Spirits have captured the imagination for as long as humans have been around. Ghosts, angels, apparitions, and the like are found in the literature of all cultures throughout history. But how should a Christian understand these ideas? Do Christians believe in spirits?
Christians believe in spirits because the Bible testifies to their existence. But we must carefully separate the Biblical truth about spirits from the ideas presented in mythology and pop culture.
Setting the Parameters
One problem that we encounter when dealing with this question is that there are widely differing notions of what counts as a ‘spirit.’ In this, we are influenced as much by our traditions and cultures as by our understanding of scripture. And so we must begin by defining the term ‘spirit.’
Easton’s Bible Dictionary defines a spirit as: (Heb. ruah; Gr. pneuma), properly wind or breath. In 2 Thess. 2:8 it means “breath,” and in Eccl. 8:8 the vital principle in man. It also denotes the rational, immortal soul by which man is distinguished (Acts 7:59; 1 Cor. 5:5; 6:20; 7:34), and the soul in its separate state (Heb. 12:23), and hence also an apparition (Job 4:15; Luke 24:37, 39), an angel (Heb. 1:14), and a demon (Luke 4:36; 10:20).
For our purposes, this definition is too cumbersome. So, we will paraphrase common English language dictionaries to settle on the following definitions:
1: A non-human supernatural being that exists in the non-physical, spiritual realm.
2: The immaterial and eternal part of a human being.
A Biblical Perspective
Just as we need to establish a uniform definition of ‘spirit,’ we also must establish a uniform basis for Christian belief. To the Christian, the Bible is God’s revelation and our sole source of authority.
While Christian traditions throughout the world have amplified or minimized the significance of the spiritual realm, we seek to center our discussion on the words of scripture itself, without favoring any particular tradition.
What the Bible Says About Spirits
Now that we have defined ‘spirit’ and determined that the Bible is the source of our understanding, let’s put the two together. The Bible identifies several distinct types of spirits, which we will examine individually.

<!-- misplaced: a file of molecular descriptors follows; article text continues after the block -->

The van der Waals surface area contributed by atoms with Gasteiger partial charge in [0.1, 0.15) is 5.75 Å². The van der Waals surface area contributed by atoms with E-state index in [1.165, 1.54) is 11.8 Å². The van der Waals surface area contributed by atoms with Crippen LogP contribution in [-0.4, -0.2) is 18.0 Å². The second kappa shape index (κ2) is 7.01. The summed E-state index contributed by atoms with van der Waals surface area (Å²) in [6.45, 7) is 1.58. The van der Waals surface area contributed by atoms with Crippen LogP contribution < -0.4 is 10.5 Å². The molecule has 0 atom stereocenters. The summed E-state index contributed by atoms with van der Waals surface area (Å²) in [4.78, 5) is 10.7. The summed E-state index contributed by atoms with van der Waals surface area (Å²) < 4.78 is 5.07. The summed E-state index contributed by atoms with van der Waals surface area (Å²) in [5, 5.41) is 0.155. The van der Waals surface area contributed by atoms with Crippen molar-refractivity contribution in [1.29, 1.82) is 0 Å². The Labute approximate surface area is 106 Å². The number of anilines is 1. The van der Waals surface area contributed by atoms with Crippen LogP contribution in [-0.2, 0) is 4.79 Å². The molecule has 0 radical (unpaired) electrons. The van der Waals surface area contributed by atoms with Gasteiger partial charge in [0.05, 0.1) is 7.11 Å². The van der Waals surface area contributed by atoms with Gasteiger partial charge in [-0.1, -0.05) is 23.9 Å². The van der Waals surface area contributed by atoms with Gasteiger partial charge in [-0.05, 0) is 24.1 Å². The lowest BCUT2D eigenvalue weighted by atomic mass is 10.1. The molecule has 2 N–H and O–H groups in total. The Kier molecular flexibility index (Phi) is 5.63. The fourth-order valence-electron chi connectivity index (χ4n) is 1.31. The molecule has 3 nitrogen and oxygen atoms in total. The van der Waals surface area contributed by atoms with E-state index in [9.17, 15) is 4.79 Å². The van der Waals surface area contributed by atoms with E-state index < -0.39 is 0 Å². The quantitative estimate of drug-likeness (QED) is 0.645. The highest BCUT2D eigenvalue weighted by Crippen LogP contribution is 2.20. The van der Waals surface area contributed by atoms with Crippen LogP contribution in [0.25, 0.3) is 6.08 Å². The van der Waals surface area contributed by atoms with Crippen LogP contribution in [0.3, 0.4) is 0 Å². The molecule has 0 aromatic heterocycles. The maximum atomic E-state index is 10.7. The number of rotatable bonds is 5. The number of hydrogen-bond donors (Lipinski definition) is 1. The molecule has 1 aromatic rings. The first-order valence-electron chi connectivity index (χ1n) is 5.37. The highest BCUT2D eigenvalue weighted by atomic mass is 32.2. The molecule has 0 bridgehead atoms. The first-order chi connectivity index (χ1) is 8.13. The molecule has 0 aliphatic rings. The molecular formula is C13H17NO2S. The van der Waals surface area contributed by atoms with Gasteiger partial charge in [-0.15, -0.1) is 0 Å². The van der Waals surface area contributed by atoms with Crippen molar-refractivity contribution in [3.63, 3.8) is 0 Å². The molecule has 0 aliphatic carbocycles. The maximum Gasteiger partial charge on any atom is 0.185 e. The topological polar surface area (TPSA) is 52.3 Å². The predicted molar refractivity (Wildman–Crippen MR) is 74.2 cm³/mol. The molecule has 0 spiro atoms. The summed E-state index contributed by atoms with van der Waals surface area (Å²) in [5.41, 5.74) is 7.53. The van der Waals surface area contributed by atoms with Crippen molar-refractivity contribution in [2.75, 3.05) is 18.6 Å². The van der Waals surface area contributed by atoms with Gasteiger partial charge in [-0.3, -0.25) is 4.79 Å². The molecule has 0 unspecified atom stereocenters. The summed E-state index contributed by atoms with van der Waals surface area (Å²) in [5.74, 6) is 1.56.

The Holy Spirit
The Holy Spirit, being one of the three Persons of the Trinity, is in a category unto His own. A core tenet of Christianity is belief in the Triune God of Father, Son, and Spirit.
At the last supper, Jesus promised his disciples that the Father would send them another Counselor, the Spirit of truth. Jesus assures the disciples that they know the Spirit because he lives with them and he will be within them (John 14:16-17).
Jesus’ words convey two truth’s about the Holy Spirit. First, the Spirit is an actual being, which Jesus reinforces by repeatedly using ‘he’ and ‘him’ in reference to the Spirit. And second, that the Spirit is distinct from Jesus himself.
In Acts chapter 2, the promise of the Holy Spirit is fulfilled when He indwells the disciples on the Day of Pentecost. Peter proclaims that all who come to Christ will receive the gift of the Holy Spirit (Acts 2:38). Paul further reinforces the gift of the Spirit in his letters. To the Corinthians, he writes “we were all baptized by one Spirit” (1 Corinthians 12:13).
Angels appear in both the Old and New Testaments, either as messengers or to intervene in human matters. Two angels, the archangel Michael and the messenger Gabriel, are mentioned by name in the Bible.
Abraham, Daniel, Mary, and even Baalam’s donkey are among those who received messages delivered by angels. Scripture also records angels performing specific assigned tasks, such as the cherubim that guarded the Garden of Eden and the angel that rescued Peter from prison.